It’s been a tougher year for stock and bond markets and this affected the fund’s performance. Alex Ralph has a good long-term track record though and she’s delivered a good level of income since running this fund. Past performance isn’t a guide to future returns and the fund’s income isn’t guaranteed. We like her flexible investment approach and willingness to change how the fund’s invested depending on her views of the wider economy and bond markets. A focus on high yield bonds and some investments in dividend-paying companies makes this fund higher risk than some other funds focused solely on bonds. But it could boost the income it pays.

Eric Holt and his team invest in a wide range of bonds in different sectors and from different companies. They also look in areas ignored by many other bond fund managers.

We think this fund is an excellent choice for a high income from corporate bonds. In addition to more traditional corporate bonds, the managers invest in areas overlooked by most investors. They invest in some bonds backed by the assets a company owns, such as property. They also invest a lot in high-yield bonds to boost income, but this increases risk. The fund’s performed better than its peers over the past year and long-term performance has also been excellent. It’s a more adventurous option though, so it might not hold up as well as some other bond funds when markets hit a rough patch.

This is also an offshore fund. This means investors are not normally entitled to compensation through the Financial Services Compensation Scheme.

Neil Woodford has lots of flexibility with this fund. He’s able to make investments anywhere in the world depending on where he’s found the best income opportunities. This includes smaller companies, which increases risk, and so does the flexibility to use derivatives.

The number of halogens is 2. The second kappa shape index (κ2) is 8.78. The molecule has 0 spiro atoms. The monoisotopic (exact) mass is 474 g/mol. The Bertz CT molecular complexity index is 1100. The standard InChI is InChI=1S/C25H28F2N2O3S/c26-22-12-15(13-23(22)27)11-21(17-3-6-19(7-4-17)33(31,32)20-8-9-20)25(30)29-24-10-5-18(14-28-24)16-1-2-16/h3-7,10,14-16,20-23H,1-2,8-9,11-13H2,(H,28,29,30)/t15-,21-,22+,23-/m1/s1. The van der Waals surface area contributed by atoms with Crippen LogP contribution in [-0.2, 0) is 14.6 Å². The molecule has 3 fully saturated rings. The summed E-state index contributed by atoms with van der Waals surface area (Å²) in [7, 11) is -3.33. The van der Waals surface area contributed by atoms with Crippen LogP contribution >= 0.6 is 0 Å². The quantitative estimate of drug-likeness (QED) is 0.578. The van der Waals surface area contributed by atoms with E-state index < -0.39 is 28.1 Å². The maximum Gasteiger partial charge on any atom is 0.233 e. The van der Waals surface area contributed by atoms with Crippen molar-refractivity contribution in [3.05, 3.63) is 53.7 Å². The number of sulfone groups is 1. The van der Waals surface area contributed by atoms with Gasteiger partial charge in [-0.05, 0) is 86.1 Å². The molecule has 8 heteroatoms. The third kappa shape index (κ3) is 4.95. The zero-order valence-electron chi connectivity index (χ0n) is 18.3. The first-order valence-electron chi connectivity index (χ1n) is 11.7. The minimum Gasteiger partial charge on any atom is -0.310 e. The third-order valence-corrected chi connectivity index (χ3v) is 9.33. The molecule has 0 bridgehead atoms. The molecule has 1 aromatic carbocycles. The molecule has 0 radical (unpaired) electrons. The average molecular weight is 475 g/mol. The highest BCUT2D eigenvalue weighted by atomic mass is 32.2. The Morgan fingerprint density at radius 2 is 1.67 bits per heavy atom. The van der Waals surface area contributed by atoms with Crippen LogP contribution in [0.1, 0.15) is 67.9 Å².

The manager takes a different view to many investors. He often invests in sectors or companies that are out of favour, which he thinks offer great value, an attractive income, and the potential to perform better in future. A lot of UK companies meet his criteria at the moment so this is where the fund is focused. This has held back performance over the past year because the UK’s been shunned by many investors. But this isn’t the first time Woodford’s been through a weaker spell of performance, only to come good again. We think the fund has the potential to do well in future and pay investors an attractive income.

This fund tries to pay investors a higher income than most funds. It uses tools, including derivatives, which could boost the income paid, though this increases risk.

The managers mainly invest in dividend-paying companies in the UK, but they have some flexibility to invest overseas too. Around half the fund’s income is made naturally from the dividends paid by the underlying companies. The managers then also use different techniques to increase the income paid, but these have the potential to erode the value of your investment. So we think this type of fund should only be considered by those who need a high income now, but are less concerned if the value of their remaining investment falls over time. The fund’s held up a bit better than the broader UK market over the past year, but performance has been inconsistent over the longer term. This isn’t a guide to future returns though.

Latest research updates

Woodford Income Focus - removed from the Wealth 50

Woodford Income Focus - removed from the Wealth 50

Tue 04 June 2019

We have removed Woodford Income Focus from the Wealth 50 list of our favourite funds.

Woodford Income Focus - an update

Woodford Income Focus - an update

Mon 07 January 2019

We recently met with the Woodford team. Kate Marshall shares our latest view on Woodford Income Focus.

Kames High Yield Bond – fund manager change

Kames High Yield Bond – fund manager change

Thu 06 December 2018

There have recently been some changes to the team responsible for managing the Kames High Yield Bond fund.

Invesco Monthly Income Plus - does what it says on the tin

Invesco Monthly Income Plus - does what it says on the tin

Tue 23 October 2018

The managers of this fund are quite cautious about markets at the moment. We look at the reasons why and how the fund is invested as a result.

Investment notes

Please note the research updates are not personal recommendations to trade. If you are unsure of the suitability of an investment for your circumstances please seek advice. Remember all investments can fall as well as rise in value so investors could get back less than they invest.

Fund research